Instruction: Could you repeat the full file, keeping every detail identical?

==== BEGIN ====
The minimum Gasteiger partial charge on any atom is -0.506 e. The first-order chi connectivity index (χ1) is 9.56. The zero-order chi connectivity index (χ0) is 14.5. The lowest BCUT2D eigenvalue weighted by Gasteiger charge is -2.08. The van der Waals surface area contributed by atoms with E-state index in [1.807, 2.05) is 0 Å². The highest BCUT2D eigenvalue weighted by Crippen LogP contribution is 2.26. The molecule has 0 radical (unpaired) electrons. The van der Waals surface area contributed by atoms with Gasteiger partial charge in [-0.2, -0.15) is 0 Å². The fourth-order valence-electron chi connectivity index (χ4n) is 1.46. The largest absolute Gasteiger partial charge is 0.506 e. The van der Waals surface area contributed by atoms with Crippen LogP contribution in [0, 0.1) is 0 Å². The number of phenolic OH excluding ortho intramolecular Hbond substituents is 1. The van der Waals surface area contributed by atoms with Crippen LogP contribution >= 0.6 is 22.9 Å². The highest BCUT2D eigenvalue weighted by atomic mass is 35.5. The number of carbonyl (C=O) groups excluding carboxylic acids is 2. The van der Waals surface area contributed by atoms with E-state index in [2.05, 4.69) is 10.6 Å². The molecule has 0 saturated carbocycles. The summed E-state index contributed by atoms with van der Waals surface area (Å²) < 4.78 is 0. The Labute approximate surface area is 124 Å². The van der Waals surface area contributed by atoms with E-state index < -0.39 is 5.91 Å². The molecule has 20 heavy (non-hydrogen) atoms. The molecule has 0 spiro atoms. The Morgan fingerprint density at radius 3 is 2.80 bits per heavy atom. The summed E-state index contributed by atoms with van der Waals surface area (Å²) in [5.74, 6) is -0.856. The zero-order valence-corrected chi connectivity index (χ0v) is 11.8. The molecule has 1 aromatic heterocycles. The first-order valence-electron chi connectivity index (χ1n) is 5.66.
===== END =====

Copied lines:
The minimum Gasteiger partial charge on any atom is -0.506 e. The first-order chi connectivity index (χ1) is 9.56. The zero-order chi connectivity index (χ0) is 14.5. The lowest BCUT2D eigenvalue weighted by Gasteiger charge is -2.08. The van der Waals surface area contributed by atoms with E-state index in [1.807, 2.05) is 0 Å². The highest BCUT2D eigenvalue weighted by Crippen LogP contribution is 2.26. The molecule has 0 radical (unpaired) electrons. The van der Waals surface area contributed by atoms with Gasteiger partial charge in [-0.2, -0.15) is 0 Å². The fourth-order valence-electron chi connectivity index (χ4n) is 1.46. The largest absolute Gasteiger partial charge is 0.506 e. The van der Waals surface area contributed by atoms with Crippen LogP contribution in [0, 0.1) is 0 Å². The number of phenolic OH excluding ortho intramolecular Hbond substituents is 1. The van der Waals surface area contributed by atoms with Crippen LogP contribution >= 0.6 is 22.9 Å². The highest BCUT2D eigenvalue weighted by atomic mass is 35.5. The number of carbonyl (C=O) groups excluding carboxylic acids is 2. The van der Waals surface area contributed by atoms with E-state index in [2.05, 4.69) is 10.6 Å². The molecule has 0 saturated carbocycles. The summed E-state index contributed by atoms with van der Waals surface area (Å²) < 4.78 is 0. The Labute approximate surface area is 124 Å². The van der Waals surface area contributed by atoms with E-state index < -0.39 is 5.91 Å². The molecule has 20 heavy (non-hydrogen) atoms. The molecule has 0 spiro atoms. The Morgan fingerprint density at radius 3 is 2.80 bits per heavy atom. The summed E-state index contributed by atoms with van der Waals surface area (Å²) in [5.74, 6) is -0.856. The zero-order valence-corrected chi connectivity index (χ0v) is 11.8. The molecule has 1 aromatic heterocycles. The first-order valence-electron chi connectivity index (χ1n) is 5.66.